June 11, 2014
‘Creativity’ isn’t usually a word associated with ‘government’. Words like stodgy, bureaucratic, and incompetent are typically more appropriate.
But there is at least one area where bankrupt governments in particular tend to be exceptionally creative—finding unique ways to steal people’s money.
And over the last few years, one of the most creative ways that bankrupt governments have come up with is to confiscate what they consider “dormant” bank accounts—this would be an account without any transactions over a specified period of time.
The UK was the first on the scene with this idea with the 2008 Dormant Bank and Building Society Act. It was passed just in the knick of time right as the entire financial system was collapsing.
Within two years, the British Banker’s Association estimated that the law could raise as much as $600 million for the government… no small sum in the UK.
Earlier this year, Japan launched a similar initiative aimed at grabbing dormant bank accounts; they expect the move will raise approximately $500 million annually.
Both at least Japan and the UK have long-term thresholds. In Japan, they’ll seize an account if it has been dormant for more than 10 years. In the UK, it’s 15 years.
But there are a number of things wrong with this approach.
First, it calls into question the fundamental principle of private property. How can something be yours if the state can legislate its authority to seize it?
And even if the account holder has long since passed, shouldn’t the funds, by default, be awarded to the survivors nominated in accordance with the instructions in his/her last will and testament?
It is a rather ignoble act indeed to set aside the wishes of the dead so that the state can have yet another resource to plunder.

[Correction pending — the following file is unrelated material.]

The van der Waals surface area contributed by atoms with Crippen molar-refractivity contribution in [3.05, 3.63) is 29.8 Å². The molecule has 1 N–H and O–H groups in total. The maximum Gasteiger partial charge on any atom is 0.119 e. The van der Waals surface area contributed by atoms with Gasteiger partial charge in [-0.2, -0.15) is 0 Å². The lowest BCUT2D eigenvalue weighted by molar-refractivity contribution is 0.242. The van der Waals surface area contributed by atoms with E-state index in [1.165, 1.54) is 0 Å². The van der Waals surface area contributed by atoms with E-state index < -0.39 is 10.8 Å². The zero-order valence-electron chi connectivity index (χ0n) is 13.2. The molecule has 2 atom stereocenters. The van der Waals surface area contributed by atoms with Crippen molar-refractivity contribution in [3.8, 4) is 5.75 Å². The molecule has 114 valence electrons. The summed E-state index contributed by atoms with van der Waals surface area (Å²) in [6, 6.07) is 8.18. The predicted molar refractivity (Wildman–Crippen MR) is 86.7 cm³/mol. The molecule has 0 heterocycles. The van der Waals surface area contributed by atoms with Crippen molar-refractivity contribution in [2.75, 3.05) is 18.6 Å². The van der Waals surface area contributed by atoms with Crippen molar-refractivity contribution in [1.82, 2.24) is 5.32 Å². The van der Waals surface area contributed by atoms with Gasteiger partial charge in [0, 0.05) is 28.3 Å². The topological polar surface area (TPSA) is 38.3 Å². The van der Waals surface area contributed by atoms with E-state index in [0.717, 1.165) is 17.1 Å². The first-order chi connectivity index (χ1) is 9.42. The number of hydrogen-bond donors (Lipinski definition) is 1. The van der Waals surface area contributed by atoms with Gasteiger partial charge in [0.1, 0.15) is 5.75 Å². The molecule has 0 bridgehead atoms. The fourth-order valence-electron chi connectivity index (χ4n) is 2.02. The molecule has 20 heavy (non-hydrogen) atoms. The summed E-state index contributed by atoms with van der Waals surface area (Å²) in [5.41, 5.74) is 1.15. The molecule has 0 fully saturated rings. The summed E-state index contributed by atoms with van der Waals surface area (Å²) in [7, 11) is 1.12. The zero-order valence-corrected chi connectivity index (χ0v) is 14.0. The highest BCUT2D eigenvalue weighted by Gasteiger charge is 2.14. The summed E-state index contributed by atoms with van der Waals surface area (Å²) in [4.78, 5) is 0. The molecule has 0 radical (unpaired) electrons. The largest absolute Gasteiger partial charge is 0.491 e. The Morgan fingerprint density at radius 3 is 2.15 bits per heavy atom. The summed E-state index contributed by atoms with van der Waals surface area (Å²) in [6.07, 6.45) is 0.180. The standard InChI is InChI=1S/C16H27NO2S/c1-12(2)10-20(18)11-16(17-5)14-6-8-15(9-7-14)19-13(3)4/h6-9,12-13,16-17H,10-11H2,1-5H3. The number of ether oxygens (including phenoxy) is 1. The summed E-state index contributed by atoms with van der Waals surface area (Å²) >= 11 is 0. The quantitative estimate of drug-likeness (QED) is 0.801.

More concerning, though, is that if the state can simply legislate its authority to seize dormant bank accounts, then they can just as easily lower the bar.
Australia (which actually has a well-capitalized banking system and is not even a bankrupt government) passed legislation last year to reduce the threshold on seizing dormant accounts from seven years down to just THREE.
And in the last 12-months since the legislation was passed, the Australian government has seized a whopping 80,000 accounts totaling A$360 million… more than has been seized in the previous five decades COMBINED.
In case you’re wondering, yes of course, the Land of the Free has similar rules.
In fact, each of the 50 states has its own regulations pertaining to the seizure of dormant accounts. And the grand prize goes to… the great state of Georgia!
Georgia’s Disposition of Unclaimed Properties Act sets the threshold as low as one year.
In other words, if you have a checking account in Georgia that you haven’t touched in twelve months, the state government is going to grab it.
So much for setting aside money for a rainy day and having the discipline to never touch it.
If you’ve locked away money for your children’s savings or unforeseen emergencies, your government might be sharpening its knives ready to dig in.
And just like central bank policies punish savers with interest rates that don’t come close to keeping up with inflation, these policies provide disincentives for people to be responsible and save money.
It’s just another example of how the entire system is rigged against the individual… and all the more reason to divorce oneself from it. Physical gold, anyone?